Children thrive on stability and consistency. Statistics back up a host of problems associated with upheaval in children’s lives, from acting out to trouble in school. Divorce is a significant destabilizing factor in children’s lives, even though it may ultimately be beneficial if the marriage itself is toxic to the children. In this blog, we provide some tips to help you make this transition easier for the children.
Perhaps most common approach for parents is to jointly tell their children are divorcing and are still loved by them and will continue to be actively involved in their lives. The “unknowns” of divorce, or worse, the surprise of a divorce where one parent simply abandons the other with the children, can have life-long consequences. Truly committed parents, who want to minimize the implications for their children, should talk with a therapist or clinical psychologist as to the best way to approach this matter given the children’s ages and maturity levels.
Once the children know about the divorce, there will be many questions. Parents should answer these questions in an age-appropriate manner, always reinforcing that there will continue to be a healthy relationship with both parents. Common questions are what school they will attend and where and with whom they will live. Again, depending upon the age of the children, the answers may vary but be reinforced with the fact that the children will continue to have time and a relationship with the other parent. Depending, again, on how the children react to the news about divorce, therapy may be necessary.
Obviously, this is the appropriate way to handle divorce with the children. However, many parents are bitter and angry with the other parent and use the children in a much different way. They may only communicate adult topics to the other spouse through the children. Worse yet, they may disparage the other parent in front of the children or go so far as to cast the blame for the divorce on the other parent. This not only hurts the children, but hurts the respective parents’ chances in prevailing in his or her custody or parenting time objectives in court.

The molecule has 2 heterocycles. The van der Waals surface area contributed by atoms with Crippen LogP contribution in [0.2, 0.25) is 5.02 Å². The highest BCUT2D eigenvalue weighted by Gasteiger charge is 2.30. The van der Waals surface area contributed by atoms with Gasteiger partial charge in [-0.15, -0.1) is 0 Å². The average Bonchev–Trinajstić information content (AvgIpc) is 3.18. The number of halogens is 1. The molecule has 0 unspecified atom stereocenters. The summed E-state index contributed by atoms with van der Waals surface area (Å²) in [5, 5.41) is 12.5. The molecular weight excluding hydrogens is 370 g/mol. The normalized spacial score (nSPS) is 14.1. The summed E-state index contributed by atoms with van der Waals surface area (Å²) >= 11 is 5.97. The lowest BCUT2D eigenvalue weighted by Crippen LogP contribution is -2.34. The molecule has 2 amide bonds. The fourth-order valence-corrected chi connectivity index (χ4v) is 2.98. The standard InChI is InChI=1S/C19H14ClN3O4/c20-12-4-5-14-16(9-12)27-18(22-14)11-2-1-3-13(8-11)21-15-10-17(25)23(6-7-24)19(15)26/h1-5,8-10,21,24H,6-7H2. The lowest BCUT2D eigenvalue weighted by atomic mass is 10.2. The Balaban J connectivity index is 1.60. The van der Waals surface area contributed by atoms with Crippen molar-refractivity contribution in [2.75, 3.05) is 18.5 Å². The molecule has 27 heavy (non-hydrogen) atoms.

Specifically, while lack of cooperation and/or isolated acts of misconduct by a custodial parent cannot serve as a basis for custody modification, a parent’s egregious violation of a custody order or behavior toward the other parent, which places the children’s welfare at stake, can support a modification of custody to the other parent.1 Ultimately, if you have anger or resentment as a divorcing parent, this should never be played out in front of the children or you may lose custody.
Ultimately, both parents love their children and wish the best for their future. However, there is an appropriate way to address a divorce with the children and a wrong way. Although it is human nature to cast blame and doubt in the upsetting context of a divorce, the children should be left out of it. Else, you may lose ground in the trial court. If a parent’s behavior and dynamic is significant and harmful to the children’s well-being, it could also lead to supervised visitation.2
Ciyou & Dixon, P.C. advocates handle domestic cases of all types throughout the state. This blog was written by advocates at Ciyou & Dixon, P.C. It is for general educational purposes only. It is not legal advice or a solicitation for services. It is an advertisement.